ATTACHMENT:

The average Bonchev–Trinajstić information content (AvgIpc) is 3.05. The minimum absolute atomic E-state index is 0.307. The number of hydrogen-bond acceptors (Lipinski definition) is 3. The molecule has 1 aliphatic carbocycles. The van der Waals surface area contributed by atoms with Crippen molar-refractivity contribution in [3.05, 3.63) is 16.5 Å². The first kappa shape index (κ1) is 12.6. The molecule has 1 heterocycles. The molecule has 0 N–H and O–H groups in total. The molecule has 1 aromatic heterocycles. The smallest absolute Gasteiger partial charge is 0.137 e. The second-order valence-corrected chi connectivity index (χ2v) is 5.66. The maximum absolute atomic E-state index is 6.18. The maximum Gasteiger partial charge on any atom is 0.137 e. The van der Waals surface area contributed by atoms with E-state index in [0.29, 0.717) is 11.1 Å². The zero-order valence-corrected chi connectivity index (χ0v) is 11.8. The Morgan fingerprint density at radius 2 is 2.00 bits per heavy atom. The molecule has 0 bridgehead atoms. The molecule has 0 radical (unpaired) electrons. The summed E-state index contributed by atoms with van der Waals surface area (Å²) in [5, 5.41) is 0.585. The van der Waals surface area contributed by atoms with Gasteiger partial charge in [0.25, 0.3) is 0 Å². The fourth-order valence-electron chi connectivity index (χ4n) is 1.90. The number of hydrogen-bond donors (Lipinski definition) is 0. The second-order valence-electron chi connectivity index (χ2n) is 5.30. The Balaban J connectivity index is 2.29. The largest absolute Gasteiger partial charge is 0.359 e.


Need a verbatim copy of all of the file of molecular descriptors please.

The average Bonchev–Trinajstić information content (AvgIpc) is 3.05. The minimum absolute atomic E-state index is 0.307. The number of hydrogen-bond acceptors (Lipinski definition) is 3. The molecule has 1 aliphatic carbocycles. The van der Waals surface area contributed by atoms with Crippen molar-refractivity contribution in [3.05, 3.63) is 16.5 Å². The first kappa shape index (κ1) is 12.6. The molecule has 1 heterocycles. The molecule has 0 N–H and O–H groups in total. The molecule has 1 aromatic heterocycles. The smallest absolute Gasteiger partial charge is 0.137 e. The second-order valence-corrected chi connectivity index (χ2v) is 5.66. The maximum absolute atomic E-state index is 6.18. The maximum Gasteiger partial charge on any atom is 0.137 e. The van der Waals surface area contributed by atoms with E-state index in [0.29, 0.717) is 11.1 Å². The zero-order valence-corrected chi connectivity index (χ0v) is 11.8. The Morgan fingerprint density at radius 2 is 2.00 bits per heavy atom. The molecule has 0 bridgehead atoms. The molecule has 0 radical (unpaired) electrons. The summed E-state index contributed by atoms with van der Waals surface area (Å²) in [5, 5.41) is 0.585. The van der Waals surface area contributed by atoms with Gasteiger partial charge in [0.25, 0.3) is 0 Å². The fourth-order valence-electron chi connectivity index (χ4n) is 1.90. The number of hydrogen-bond donors (Lipinski definition) is 0. The second-order valence-electron chi connectivity index (χ2n) is 5.30. The Balaban J connectivity index is 2.29. The largest absolute Gasteiger partial charge is 0.359 e.